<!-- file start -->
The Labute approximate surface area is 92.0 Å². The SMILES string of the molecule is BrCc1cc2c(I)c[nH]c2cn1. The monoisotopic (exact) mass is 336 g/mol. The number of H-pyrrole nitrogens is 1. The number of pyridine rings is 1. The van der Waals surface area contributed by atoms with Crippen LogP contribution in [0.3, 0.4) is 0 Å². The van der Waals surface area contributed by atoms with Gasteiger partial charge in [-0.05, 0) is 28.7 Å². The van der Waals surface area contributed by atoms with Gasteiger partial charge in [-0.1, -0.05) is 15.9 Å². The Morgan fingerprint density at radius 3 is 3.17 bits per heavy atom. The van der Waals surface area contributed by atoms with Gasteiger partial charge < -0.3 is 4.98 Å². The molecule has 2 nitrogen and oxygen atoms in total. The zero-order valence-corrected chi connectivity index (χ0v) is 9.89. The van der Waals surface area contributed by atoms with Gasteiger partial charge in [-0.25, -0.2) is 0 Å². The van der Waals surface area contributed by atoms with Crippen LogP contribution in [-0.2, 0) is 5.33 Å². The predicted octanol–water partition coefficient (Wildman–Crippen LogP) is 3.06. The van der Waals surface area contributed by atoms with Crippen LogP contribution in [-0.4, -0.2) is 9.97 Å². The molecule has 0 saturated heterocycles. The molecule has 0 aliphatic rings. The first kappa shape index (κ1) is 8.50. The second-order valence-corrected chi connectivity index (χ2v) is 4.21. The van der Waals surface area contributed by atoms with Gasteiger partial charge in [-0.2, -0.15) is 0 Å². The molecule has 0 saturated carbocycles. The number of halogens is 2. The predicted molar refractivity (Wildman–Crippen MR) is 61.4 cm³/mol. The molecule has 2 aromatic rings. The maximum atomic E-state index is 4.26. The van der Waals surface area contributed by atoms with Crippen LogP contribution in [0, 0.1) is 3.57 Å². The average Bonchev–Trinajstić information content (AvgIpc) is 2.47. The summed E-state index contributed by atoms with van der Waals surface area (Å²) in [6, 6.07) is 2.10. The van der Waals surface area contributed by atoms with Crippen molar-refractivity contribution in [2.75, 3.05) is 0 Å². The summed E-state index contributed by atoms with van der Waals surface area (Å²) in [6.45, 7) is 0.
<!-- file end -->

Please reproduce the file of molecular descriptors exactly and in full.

The Labute approximate surface area is 92.0 Å². The SMILES string of the molecule is BrCc1cc2c(I)c[nH]c2cn1. The monoisotopic (exact) mass is 336 g/mol. The number of H-pyrrole nitrogens is 1. The number of pyridine rings is 1. The van der Waals surface area contributed by atoms with Crippen LogP contribution in [0.3, 0.4) is 0 Å². The van der Waals surface area contributed by atoms with Gasteiger partial charge in [-0.05, 0) is 28.7 Å². The van der Waals surface area contributed by atoms with Gasteiger partial charge in [-0.1, -0.05) is 15.9 Å². The Morgan fingerprint density at radius 3 is 3.17 bits per heavy atom. The van der Waals surface area contributed by atoms with Gasteiger partial charge < -0.3 is 4.98 Å². The molecule has 2 nitrogen and oxygen atoms in total. The zero-order valence-corrected chi connectivity index (χ0v) is 9.89. The van der Waals surface area contributed by atoms with Gasteiger partial charge in [-0.25, -0.2) is 0 Å². The van der Waals surface area contributed by atoms with Crippen LogP contribution in [-0.2, 0) is 5.33 Å². The predicted octanol–water partition coefficient (Wildman–Crippen LogP) is 3.06. The van der Waals surface area contributed by atoms with Crippen LogP contribution in [-0.4, -0.2) is 9.97 Å². The molecule has 0 saturated heterocycles. The molecule has 0 aliphatic rings. The first kappa shape index (κ1) is 8.50. The second-order valence-corrected chi connectivity index (χ2v) is 4.21. The van der Waals surface area contributed by atoms with Gasteiger partial charge in [-0.2, -0.15) is 0 Å². The molecule has 0 saturated carbocycles. The number of halogens is 2. The predicted molar refractivity (Wildman–Crippen MR) is 61.4 cm³/mol. The molecule has 2 aromatic rings. The maximum atomic E-state index is 4.26. The van der Waals surface area contributed by atoms with Crippen LogP contribution in [0, 0.1) is 3.57 Å². The average Bonchev–Trinajstić information content (AvgIpc) is 2.47. The summed E-state index contributed by atoms with van der Waals surface area (Å²) in [6, 6.07) is 2.10. The van der Waals surface area contributed by atoms with Crippen molar-refractivity contribution in [2.75, 3.05) is 0 Å². The summed E-state index contributed by atoms with van der Waals surface area (Å²) in [6.45, 7) is 0.